If you look at the topography of Mongolia you will notice that if you follow the route east of the Altai mountains, especially the Gobi-Altai, you directly reach the Ordos loop. From our modern perspective this looks like a somewhat odd place to end up, but for iron age nomads it's a quite logical end of a journey which would only take a few weeks at most. it's not surpising then that a material culture with strong links to the complete other side of the Altai mountains "pops up" here.

    You might take the approach however that the Ordos goods are materially representative of the early Xiongnu tribes, and what we are seeing is cultural influence due to contacts and mixing. That is certainly possible but then it begs the question why we don't see these goods and traditions adopted all over the eastern steppes. Because we definitely see a widescale adoption of horse riding and northern frontier style weaponry during the iron age, but we don't see Pazyryk clones popping up all over the place, like we see at Ordos.

    I'm going to side with Kovalev here, and agree that the Ordos culture has affinities to Pazyryk. In all likelihood they were Iranic speaking peoples, and I like the idea that they are the Loufan, recorded in Chinese history.

    So if these guys aren't the Xiongnu nomads we are looking for, then who are they, and where can I find them?

    Seriously if anyone has a idea, help me out here. I cannot really figure out what the archaeological situation was in the Ordos region right after the end of the Ordos culture. This would be the period in which the Xiongnu are recorded to live around the Ordos loop.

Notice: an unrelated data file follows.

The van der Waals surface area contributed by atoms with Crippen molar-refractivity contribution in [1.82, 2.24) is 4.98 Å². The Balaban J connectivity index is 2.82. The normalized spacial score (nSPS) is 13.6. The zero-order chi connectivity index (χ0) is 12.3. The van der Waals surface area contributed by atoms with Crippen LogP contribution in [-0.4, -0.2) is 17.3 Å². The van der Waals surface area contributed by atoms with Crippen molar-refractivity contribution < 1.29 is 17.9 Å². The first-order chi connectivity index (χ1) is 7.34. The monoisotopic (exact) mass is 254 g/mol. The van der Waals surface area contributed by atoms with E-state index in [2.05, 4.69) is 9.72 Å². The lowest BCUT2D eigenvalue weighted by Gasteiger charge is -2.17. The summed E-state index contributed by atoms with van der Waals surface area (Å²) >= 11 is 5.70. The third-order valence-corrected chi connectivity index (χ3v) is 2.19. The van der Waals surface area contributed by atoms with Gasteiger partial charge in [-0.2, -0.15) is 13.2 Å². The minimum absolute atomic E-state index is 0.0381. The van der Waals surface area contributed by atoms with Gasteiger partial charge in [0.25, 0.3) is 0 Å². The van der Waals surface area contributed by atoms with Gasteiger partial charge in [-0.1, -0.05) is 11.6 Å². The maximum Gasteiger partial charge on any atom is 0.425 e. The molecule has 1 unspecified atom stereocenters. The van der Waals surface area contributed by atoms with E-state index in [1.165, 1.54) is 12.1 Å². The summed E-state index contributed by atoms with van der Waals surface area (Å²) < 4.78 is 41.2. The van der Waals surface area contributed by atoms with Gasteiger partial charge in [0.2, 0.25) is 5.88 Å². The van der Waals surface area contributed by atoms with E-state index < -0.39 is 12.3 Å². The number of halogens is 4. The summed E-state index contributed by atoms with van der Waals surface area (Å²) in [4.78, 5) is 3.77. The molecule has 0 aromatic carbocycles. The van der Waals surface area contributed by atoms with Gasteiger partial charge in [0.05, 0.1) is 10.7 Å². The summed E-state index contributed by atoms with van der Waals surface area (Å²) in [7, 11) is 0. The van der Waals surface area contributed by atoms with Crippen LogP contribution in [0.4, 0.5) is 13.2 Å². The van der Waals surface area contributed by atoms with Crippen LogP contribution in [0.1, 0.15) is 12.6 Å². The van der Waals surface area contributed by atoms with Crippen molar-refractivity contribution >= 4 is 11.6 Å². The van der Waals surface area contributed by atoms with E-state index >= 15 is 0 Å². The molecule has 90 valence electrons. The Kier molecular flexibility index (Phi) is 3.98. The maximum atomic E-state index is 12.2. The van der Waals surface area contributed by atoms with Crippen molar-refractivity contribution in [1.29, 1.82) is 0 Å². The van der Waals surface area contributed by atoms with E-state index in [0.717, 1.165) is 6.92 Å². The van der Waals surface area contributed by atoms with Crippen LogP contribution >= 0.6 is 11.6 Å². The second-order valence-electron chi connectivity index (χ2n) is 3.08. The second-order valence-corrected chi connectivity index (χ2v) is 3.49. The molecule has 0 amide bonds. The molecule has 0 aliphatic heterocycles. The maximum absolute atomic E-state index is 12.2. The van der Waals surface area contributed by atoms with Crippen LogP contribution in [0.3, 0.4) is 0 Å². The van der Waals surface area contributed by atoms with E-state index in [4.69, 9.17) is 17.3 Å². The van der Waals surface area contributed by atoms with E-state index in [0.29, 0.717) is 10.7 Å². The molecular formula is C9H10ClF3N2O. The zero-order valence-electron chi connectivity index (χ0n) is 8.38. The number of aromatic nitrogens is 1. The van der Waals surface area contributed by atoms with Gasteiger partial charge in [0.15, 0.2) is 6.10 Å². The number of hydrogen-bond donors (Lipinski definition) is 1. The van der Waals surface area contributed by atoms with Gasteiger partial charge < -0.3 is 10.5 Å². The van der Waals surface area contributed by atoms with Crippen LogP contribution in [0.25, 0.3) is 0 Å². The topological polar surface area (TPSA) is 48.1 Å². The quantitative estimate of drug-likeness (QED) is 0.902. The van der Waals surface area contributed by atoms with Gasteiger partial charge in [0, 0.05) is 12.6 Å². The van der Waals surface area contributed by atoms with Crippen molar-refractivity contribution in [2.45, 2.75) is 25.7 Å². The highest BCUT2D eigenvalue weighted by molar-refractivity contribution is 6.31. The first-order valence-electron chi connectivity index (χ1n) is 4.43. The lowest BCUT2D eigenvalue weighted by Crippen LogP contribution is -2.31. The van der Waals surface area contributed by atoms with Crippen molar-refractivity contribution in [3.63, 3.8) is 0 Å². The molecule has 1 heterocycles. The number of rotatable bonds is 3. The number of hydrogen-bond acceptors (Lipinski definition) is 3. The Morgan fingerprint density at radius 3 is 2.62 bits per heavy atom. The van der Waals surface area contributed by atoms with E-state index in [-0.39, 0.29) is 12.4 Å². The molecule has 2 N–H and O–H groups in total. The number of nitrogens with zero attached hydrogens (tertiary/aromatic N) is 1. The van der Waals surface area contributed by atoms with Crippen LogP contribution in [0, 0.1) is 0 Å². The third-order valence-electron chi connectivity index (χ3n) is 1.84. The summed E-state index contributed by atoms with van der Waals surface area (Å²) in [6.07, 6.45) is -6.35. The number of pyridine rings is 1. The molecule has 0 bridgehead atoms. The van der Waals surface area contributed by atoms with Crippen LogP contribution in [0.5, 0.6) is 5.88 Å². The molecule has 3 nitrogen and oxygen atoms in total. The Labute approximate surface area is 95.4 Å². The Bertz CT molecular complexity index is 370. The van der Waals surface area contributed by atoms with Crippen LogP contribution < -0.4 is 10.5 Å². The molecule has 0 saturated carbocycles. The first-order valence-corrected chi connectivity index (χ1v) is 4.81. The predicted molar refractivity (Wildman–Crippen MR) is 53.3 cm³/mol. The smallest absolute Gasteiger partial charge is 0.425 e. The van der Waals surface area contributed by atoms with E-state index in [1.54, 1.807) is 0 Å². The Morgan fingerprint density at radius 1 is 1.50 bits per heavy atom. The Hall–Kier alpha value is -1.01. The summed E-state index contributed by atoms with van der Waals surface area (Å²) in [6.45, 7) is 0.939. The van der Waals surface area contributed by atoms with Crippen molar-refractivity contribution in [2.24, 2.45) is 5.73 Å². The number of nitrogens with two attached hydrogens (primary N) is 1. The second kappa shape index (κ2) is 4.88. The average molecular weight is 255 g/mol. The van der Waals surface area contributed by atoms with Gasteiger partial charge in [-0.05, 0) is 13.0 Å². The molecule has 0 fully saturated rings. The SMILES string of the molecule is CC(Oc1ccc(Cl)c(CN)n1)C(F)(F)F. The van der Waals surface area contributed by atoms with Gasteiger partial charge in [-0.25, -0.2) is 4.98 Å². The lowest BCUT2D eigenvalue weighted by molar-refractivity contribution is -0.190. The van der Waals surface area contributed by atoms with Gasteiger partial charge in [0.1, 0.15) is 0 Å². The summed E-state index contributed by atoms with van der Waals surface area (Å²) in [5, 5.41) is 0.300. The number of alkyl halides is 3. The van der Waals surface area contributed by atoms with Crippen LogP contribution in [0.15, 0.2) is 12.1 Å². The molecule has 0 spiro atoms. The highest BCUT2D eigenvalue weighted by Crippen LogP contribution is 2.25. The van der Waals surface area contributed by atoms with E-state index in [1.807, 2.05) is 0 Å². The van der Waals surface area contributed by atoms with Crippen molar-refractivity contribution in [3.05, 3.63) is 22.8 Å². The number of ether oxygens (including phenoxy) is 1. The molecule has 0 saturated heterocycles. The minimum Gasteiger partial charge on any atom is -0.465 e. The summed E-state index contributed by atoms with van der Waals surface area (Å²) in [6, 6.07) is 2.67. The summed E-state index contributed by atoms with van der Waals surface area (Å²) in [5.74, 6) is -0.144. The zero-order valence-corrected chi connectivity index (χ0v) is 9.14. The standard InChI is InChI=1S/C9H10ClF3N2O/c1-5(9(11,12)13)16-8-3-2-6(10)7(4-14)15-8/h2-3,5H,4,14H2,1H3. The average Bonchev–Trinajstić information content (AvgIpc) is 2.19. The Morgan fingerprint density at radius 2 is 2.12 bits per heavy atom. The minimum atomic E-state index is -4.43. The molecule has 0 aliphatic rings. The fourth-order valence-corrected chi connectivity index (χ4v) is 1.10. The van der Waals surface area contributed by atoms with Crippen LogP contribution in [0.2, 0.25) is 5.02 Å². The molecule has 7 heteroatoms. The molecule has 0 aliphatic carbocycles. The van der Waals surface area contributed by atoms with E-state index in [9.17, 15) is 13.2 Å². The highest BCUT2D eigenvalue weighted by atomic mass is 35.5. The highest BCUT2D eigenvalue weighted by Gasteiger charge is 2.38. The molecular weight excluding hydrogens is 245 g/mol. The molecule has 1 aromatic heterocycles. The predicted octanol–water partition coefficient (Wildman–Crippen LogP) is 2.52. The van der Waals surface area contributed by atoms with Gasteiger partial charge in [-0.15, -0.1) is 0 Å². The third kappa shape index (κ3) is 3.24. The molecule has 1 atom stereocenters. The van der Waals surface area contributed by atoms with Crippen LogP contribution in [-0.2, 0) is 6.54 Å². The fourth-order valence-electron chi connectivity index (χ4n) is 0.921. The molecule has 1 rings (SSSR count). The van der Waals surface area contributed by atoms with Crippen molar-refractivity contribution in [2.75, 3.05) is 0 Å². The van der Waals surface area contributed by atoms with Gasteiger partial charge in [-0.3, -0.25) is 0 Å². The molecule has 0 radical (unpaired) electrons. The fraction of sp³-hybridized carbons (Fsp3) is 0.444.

Then we also have a question where they came from. A popular theory is that the core groups, founders or elites of the Xiongnu were of Yeniseian origin. This is based on various terms we know from the Xiongnu (also other peoples such as the Xianbei and Rouran) are best constructed to have a southern Yeniseian origin. Then we also have a war cry of the Jiť tribe, which again works best when it's constructed as a southern Yeniseian language. The Ket, the last remaining speakers of the Yeniseian language family speak a Northern Yeniseian language by the way. This second piece of information is extremely relevant because it indicates you still had actively speaking Yeniseian tribes involved in the steppe nomad world in the fourth century AD. Making it hard to explain any possible Yeniseian influence in the Xiongnu by people long-assimilated into other ethnicitites, such as Turkic and Mongolic peoples.